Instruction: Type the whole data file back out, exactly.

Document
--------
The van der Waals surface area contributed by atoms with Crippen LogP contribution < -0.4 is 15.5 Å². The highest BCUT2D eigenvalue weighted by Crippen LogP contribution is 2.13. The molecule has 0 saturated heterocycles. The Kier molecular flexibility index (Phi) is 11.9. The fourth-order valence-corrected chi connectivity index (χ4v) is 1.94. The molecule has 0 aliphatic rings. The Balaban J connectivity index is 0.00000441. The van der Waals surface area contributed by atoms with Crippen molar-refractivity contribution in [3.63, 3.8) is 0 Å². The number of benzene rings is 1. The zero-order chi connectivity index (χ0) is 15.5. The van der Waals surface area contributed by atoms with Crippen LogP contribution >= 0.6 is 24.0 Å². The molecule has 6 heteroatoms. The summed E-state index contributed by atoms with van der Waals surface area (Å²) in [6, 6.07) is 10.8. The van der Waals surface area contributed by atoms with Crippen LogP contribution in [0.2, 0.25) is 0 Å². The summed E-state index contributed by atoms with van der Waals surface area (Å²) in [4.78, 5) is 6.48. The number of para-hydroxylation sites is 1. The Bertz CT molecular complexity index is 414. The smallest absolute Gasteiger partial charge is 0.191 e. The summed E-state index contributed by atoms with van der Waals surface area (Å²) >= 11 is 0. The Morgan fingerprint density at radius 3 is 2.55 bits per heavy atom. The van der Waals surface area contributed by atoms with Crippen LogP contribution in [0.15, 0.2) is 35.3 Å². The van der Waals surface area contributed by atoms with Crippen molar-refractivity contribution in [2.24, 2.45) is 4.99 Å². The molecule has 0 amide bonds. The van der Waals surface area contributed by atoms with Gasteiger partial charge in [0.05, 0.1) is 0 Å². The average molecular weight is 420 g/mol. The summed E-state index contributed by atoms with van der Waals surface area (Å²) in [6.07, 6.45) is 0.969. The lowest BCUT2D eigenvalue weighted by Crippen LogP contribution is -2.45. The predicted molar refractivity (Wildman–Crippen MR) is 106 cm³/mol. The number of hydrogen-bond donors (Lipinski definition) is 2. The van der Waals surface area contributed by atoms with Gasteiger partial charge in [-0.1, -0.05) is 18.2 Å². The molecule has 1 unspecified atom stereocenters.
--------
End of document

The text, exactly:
The van der Waals surface area contributed by atoms with Crippen LogP contribution < -0.4 is 15.5 Å². The highest BCUT2D eigenvalue weighted by Crippen LogP contribution is 2.13. The molecule has 0 saturated heterocycles. The Kier molecular flexibility index (Phi) is 11.9. The fourth-order valence-corrected chi connectivity index (χ4v) is 1.94. The molecule has 0 aliphatic rings. The Balaban J connectivity index is 0.00000441. The van der Waals surface area contributed by atoms with Crippen molar-refractivity contribution in [3.63, 3.8) is 0 Å². The number of benzene rings is 1. The zero-order chi connectivity index (χ0) is 15.5. The van der Waals surface area contributed by atoms with Crippen LogP contribution >= 0.6 is 24.0 Å². The molecule has 6 heteroatoms. The summed E-state index contributed by atoms with van der Waals surface area (Å²) in [6, 6.07) is 10.8. The van der Waals surface area contributed by atoms with Crippen LogP contribution in [0.2, 0.25) is 0 Å². The summed E-state index contributed by atoms with van der Waals surface area (Å²) in [4.78, 5) is 6.48. The number of para-hydroxylation sites is 1. The Bertz CT molecular complexity index is 414. The smallest absolute Gasteiger partial charge is 0.191 e. The summed E-state index contributed by atoms with van der Waals surface area (Å²) >= 11 is 0. The Morgan fingerprint density at radius 3 is 2.55 bits per heavy atom. The van der Waals surface area contributed by atoms with Crippen LogP contribution in [0.15, 0.2) is 35.3 Å². The van der Waals surface area contributed by atoms with Crippen molar-refractivity contribution in [2.24, 2.45) is 4.99 Å². The molecule has 0 amide bonds. The van der Waals surface area contributed by atoms with Gasteiger partial charge in [0.05, 0.1) is 0 Å². The average molecular weight is 420 g/mol. The summed E-state index contributed by atoms with van der Waals surface area (Å²) in [6.07, 6.45) is 0.969. The lowest BCUT2D eigenvalue weighted by Crippen LogP contribution is -2.45. The predicted molar refractivity (Wildman–Crippen MR) is 106 cm³/mol. The number of hydrogen-bond donors (Lipinski definition) is 2. The van der Waals surface area contributed by atoms with Gasteiger partial charge in [-0.1, -0.05) is 18.2 Å². The molecule has 1 unspecified atom stereocenters.